Brian Harris

Small Businesses in Economic Turmoil –5 Cost-Effective Hacks

small business

Running a small business is never a cakewalk. Yet, it’s even more demanding during the economic depression and recession. The financial world is facing some serious threats at the moment. From coronavirus to market shifts and reduced flow of goods and people, SMB-owners need to prepare for numerous challenges in the time ahead. 

Doing business under covid19 was challenging. Going online to weather the storm became a popular option for those small businesses that could manage to adapt to the world of digital business. Continuity was difficult to maintain for businesses during the medical crisis, but the scenario is not getting much better even as the coronavirus pandemic fades into the annals of history.

Therefore, we’ve put together 5 cost-effective hacks that can ease the effects of the economic turmoil. 

Therefore, we’ve put together 5 cost-effective hacks that can ease the effects of the economic turmoil. 

1. Focusing on existing business activities

When you’re trying to keep your assets under control, it’s crucial to prevent them from scattering. 

SMB-owners are entrepreneurs who are always working to improve their existing business and introduce new operations. 

However, at this moment, it’s recommended not to expand the scope of business activities. Remote tracking software for computers is necessary to track the employees.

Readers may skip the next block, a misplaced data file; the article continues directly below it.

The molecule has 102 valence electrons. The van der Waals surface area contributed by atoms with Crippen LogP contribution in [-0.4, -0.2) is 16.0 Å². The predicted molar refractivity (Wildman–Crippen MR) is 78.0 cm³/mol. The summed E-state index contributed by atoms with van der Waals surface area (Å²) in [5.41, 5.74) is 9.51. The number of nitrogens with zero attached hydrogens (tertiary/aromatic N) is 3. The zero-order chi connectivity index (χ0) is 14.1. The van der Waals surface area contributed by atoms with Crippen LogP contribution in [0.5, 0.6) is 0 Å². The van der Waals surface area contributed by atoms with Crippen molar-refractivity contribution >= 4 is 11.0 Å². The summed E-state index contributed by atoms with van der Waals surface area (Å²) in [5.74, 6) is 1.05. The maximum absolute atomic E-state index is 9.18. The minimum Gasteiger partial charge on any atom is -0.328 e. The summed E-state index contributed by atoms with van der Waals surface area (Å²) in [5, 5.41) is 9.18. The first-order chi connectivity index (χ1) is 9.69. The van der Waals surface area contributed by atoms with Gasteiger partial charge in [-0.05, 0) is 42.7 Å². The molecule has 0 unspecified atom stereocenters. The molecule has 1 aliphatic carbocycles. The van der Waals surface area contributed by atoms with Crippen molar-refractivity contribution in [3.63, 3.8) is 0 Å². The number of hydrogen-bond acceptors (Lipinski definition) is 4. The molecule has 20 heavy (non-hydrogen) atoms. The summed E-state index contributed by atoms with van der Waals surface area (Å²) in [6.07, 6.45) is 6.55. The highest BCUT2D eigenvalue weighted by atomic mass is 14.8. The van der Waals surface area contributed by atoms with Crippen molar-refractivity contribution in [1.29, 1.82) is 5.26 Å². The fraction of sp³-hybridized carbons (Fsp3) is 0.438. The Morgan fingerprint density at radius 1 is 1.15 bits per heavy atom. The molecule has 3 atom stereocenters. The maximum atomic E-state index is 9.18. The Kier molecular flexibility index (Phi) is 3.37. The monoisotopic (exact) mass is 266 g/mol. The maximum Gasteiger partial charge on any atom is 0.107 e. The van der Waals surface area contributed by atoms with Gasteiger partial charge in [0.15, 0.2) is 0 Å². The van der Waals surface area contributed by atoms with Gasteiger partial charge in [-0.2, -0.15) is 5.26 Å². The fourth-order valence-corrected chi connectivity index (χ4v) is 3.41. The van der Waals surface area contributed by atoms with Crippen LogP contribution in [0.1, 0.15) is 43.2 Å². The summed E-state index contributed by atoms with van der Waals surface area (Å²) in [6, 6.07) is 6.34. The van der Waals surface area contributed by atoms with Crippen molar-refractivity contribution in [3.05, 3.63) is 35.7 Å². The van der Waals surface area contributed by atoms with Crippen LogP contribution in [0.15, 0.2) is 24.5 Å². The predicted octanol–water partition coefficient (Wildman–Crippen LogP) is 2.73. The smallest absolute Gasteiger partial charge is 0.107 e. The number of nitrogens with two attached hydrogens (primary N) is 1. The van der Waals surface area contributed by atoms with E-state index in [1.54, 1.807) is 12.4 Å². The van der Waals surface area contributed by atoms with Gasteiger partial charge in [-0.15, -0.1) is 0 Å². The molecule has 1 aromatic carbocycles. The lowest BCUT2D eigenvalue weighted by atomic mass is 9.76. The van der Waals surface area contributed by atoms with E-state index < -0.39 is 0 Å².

As opposed to that, it’s better to focus on your core operations. If you’re developing mobile apps, invest your time in energy in the already agreed projects. If you’re an SEO-agency, work hard to give your existing clients additional value. 

The financial market is unstable, and you should make an additional effort to keep your loyal clients even closer than before. 

When things calm down, you will get a chance to expand your network of clients. 

2. Relying on long-term contributors

We’ve pointed out how important loyalty and focus are when thinking about clients. 

It’s vital to realize that the same goes for employees, contractors, and contributors. 

Regardless of your niche, you probably have some permanent employees and some occasional collaborators/contributors. If you’re feeling the effects of the business crisis, inform all of them about the financial perspective of your business and their jobs. 

In order of appearance, make sure to ensure sufficient workload and salaries for your full-time workers and then for your part-time contributors. 

It would be wise to notify them of the situation in advance so that they know what to expect. 

If possible, don’t reduce salaries. So, if you start facing a lower workflow, it would be recommended to keep the core crew intact and let some of the part-time workers go. These are only some of the options for optimizing your labor costs

3. Allowing remote work

Remote work is becoming more and more popular, regardless of the current situation with the pandemic. Younger generations of workers and business owners have realized that remote work allows them to use their time more efficiently. Some of them manage to perform more business tasks in less time. Such productivity leaves more time for family and socialization.